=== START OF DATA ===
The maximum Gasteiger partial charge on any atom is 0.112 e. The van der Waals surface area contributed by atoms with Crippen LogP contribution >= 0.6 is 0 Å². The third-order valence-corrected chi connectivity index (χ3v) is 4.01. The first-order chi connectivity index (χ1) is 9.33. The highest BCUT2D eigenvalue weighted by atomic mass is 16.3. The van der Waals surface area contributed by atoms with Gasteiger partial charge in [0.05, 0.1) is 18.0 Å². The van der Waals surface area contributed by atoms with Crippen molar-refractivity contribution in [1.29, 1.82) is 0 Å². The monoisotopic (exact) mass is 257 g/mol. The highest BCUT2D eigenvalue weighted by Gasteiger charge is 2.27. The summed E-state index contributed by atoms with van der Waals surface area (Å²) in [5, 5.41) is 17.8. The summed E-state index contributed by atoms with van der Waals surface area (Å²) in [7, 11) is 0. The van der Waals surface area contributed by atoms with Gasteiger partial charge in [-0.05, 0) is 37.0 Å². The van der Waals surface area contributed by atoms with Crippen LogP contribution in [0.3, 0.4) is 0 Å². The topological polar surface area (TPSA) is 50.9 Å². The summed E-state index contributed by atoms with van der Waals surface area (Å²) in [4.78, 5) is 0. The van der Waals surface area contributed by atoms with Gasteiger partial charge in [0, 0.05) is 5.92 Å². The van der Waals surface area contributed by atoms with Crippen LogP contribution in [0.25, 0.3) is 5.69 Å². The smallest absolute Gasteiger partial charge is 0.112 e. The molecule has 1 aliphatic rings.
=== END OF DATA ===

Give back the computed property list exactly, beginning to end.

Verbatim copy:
The maximum Gasteiger partial charge on any atom is 0.112 e. The van der Waals surface area contributed by atoms with Crippen LogP contribution >= 0.6 is 0 Å². The third-order valence-corrected chi connectivity index (χ3v) is 4.01. The first-order chi connectivity index (χ1) is 9.33. The highest BCUT2D eigenvalue weighted by atomic mass is 16.3. The van der Waals surface area contributed by atoms with Gasteiger partial charge in [0.05, 0.1) is 18.0 Å². The van der Waals surface area contributed by atoms with Crippen molar-refractivity contribution in [1.29, 1.82) is 0 Å². The monoisotopic (exact) mass is 257 g/mol. The highest BCUT2D eigenvalue weighted by Gasteiger charge is 2.27. The summed E-state index contributed by atoms with van der Waals surface area (Å²) in [5, 5.41) is 17.8. The summed E-state index contributed by atoms with van der Waals surface area (Å²) in [7, 11) is 0. The van der Waals surface area contributed by atoms with Gasteiger partial charge in [-0.05, 0) is 37.0 Å². The van der Waals surface area contributed by atoms with Crippen LogP contribution in [0.3, 0.4) is 0 Å². The topological polar surface area (TPSA) is 50.9 Å². The summed E-state index contributed by atoms with van der Waals surface area (Å²) in [4.78, 5) is 0. The van der Waals surface area contributed by atoms with Gasteiger partial charge in [0, 0.05) is 5.92 Å². The van der Waals surface area contributed by atoms with Crippen LogP contribution in [0.25, 0.3) is 5.69 Å². The smallest absolute Gasteiger partial charge is 0.112 e. The molecule has 1 aliphatic rings.